Louise Mulhall is a Brisbane based Calligrapher and holder of possibly the most delightful business name I’ve yet encountered – Floralovely. With a background in floristry, it’s not surprising the find that Louise’s whimsical and fresh designs have attracted a strong Instagram and Facebook following, with demand growing for her pointed pen style.

    Returning to an art practice that you had once been disappointed by is a courageous move – especially with a young family in tow. But Louise’s late night explorations in modern calligraphy have paid off handsomely, as her delightful creations are in demand for weddings, events and corporate clients. Louise also runs workshops across the east coast, to share her skills and passion with aspiring calligraphers.

    Calligraphy is an ancient and evocative art practice, what initially attracted you to it?
    I initially became interested in calligraphy when I was in high school – I was always the girl at school with the highly decorated “title page” for assignments! For a short while I learnt broad nib calligraphy, but became disheartened when I wasn’t getting the results I wanted. So I put my tools away and didn’t give them another glance until many years later, where I discovered pointed pen calligraphy. This discovery of the tools which complimented my style unleashed my creativity and I fell completely in love.

    Having worked in the wedding industry for many years, I could see there was a market for my own style of handwritten place cards and wedding invitations. I researched modern calligraphy online; bought all the recommended books I could find, did online courses and completed a modern calligraphy workshop in Sydney. I spent many, many hours at night once my daughter and subsequent son, were asleep refining my style and working my way through reams of practice paper and ink.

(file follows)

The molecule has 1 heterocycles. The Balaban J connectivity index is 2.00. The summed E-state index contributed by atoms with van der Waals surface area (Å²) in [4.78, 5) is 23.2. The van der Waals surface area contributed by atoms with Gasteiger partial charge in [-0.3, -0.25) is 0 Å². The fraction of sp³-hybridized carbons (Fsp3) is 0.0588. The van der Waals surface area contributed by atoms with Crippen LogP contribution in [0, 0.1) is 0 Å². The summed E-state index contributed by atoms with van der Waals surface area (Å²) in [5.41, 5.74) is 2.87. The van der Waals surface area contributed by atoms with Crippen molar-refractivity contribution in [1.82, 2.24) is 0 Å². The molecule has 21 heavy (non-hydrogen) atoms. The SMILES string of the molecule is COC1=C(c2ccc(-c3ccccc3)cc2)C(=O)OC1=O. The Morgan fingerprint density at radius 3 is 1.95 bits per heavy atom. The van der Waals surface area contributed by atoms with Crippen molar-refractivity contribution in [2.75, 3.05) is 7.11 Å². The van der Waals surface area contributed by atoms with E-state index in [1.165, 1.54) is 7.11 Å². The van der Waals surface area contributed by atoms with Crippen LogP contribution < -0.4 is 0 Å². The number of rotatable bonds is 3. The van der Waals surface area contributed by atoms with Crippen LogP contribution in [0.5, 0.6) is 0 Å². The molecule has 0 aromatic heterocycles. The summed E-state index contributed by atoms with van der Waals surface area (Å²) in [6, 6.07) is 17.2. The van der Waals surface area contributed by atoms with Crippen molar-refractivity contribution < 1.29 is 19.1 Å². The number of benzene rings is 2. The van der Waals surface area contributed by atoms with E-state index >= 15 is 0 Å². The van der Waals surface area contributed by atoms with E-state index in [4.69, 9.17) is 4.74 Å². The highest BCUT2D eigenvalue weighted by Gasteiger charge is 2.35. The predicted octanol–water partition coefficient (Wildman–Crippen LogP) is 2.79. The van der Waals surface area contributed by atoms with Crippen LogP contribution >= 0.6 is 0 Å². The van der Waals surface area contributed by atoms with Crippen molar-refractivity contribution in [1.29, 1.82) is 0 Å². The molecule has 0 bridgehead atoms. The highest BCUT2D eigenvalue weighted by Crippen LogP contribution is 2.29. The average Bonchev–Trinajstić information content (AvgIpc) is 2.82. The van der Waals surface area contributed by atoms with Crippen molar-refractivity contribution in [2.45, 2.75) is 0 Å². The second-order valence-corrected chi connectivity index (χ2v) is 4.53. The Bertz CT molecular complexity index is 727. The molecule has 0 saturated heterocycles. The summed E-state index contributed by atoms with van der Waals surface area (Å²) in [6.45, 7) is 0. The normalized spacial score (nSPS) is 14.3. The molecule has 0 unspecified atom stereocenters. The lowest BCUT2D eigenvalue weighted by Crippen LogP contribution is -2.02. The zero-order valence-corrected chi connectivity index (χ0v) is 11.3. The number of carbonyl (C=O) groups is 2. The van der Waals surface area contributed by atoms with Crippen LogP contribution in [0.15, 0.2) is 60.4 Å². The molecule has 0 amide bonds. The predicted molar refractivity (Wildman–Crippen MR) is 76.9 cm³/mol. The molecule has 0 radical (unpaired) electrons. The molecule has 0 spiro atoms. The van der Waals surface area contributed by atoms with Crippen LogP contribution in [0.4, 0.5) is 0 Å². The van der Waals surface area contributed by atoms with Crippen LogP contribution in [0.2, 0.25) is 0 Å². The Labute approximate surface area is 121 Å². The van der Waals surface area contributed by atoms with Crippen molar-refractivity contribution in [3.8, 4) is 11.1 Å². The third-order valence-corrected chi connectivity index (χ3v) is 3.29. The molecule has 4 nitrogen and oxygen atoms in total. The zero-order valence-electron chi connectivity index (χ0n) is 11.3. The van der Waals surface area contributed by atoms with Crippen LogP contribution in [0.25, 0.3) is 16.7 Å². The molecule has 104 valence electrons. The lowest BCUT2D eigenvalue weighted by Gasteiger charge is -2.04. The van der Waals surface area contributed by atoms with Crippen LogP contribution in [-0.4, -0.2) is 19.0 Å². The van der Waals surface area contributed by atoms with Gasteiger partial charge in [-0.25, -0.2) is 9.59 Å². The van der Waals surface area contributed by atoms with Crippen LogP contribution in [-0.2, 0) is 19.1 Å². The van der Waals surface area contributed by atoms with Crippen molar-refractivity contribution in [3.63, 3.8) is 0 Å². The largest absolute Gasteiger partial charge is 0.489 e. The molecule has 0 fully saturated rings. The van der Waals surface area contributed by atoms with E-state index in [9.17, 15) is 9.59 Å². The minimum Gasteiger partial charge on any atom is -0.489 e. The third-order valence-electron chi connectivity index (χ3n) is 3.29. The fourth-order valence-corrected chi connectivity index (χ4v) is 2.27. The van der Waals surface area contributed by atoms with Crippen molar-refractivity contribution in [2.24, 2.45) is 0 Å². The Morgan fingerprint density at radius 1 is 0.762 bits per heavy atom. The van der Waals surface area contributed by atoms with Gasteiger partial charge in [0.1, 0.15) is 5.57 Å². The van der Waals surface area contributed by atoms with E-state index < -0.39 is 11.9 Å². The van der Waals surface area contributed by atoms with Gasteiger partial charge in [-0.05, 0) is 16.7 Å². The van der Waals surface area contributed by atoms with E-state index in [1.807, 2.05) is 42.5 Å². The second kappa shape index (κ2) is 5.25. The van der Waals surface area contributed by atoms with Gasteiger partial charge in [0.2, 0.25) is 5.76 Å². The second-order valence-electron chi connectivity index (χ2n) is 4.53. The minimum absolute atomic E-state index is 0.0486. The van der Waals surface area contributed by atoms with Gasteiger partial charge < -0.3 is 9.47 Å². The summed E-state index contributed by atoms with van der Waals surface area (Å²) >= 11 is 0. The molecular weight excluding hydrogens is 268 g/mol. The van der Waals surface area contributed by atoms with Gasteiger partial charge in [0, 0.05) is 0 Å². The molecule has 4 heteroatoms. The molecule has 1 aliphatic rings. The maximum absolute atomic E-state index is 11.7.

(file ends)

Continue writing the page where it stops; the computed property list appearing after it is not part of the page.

The name ‘Floralovely’ was intended to capture my love of both flowers and calligraphy, allowing flexibility between these two aspects of my business. Ultimately though, I decided to focus exclusively on my calligraphy business and put my Floristry career into hiatus.

    Louise Mulhall_calligraphy_2

    What are the biggest misconceptions about your work?

    If you were to look at my Instagram you might be lead to believe that my days are filled with playing with pretty papers and shiny inks when in actual fact my days are usually filled with taking my kids to swimming lessons or playing with play dough! Social media can be quite deceptive in that way.

    As my children are still so young, I limit the amount of orders I take for calligraphy as my main job at the moment is Mum. I spend most days with my son and daughter and then work at night while they are asleep.

    There’s a lot more involved with my business that just sitting down and writing for a couple of hours. I liaise with clients, order supplies, organise workshop venues and ticketing, create calligraphy drafts in pencil and I spend a lot of time practicing my lettering.

    I definitely couldn’t keep working this hard if I didn’t love my job. I feel a great, personal fulfilment being able to write calligraphy for work and still be there for my kids when they need me.

    My favourite quote at the moment is from Will Rogers (1879-1935) – “If you want to be successful, it’s just this simple. Know what you are doing. Love what you are doing. And believe in what you are doing.”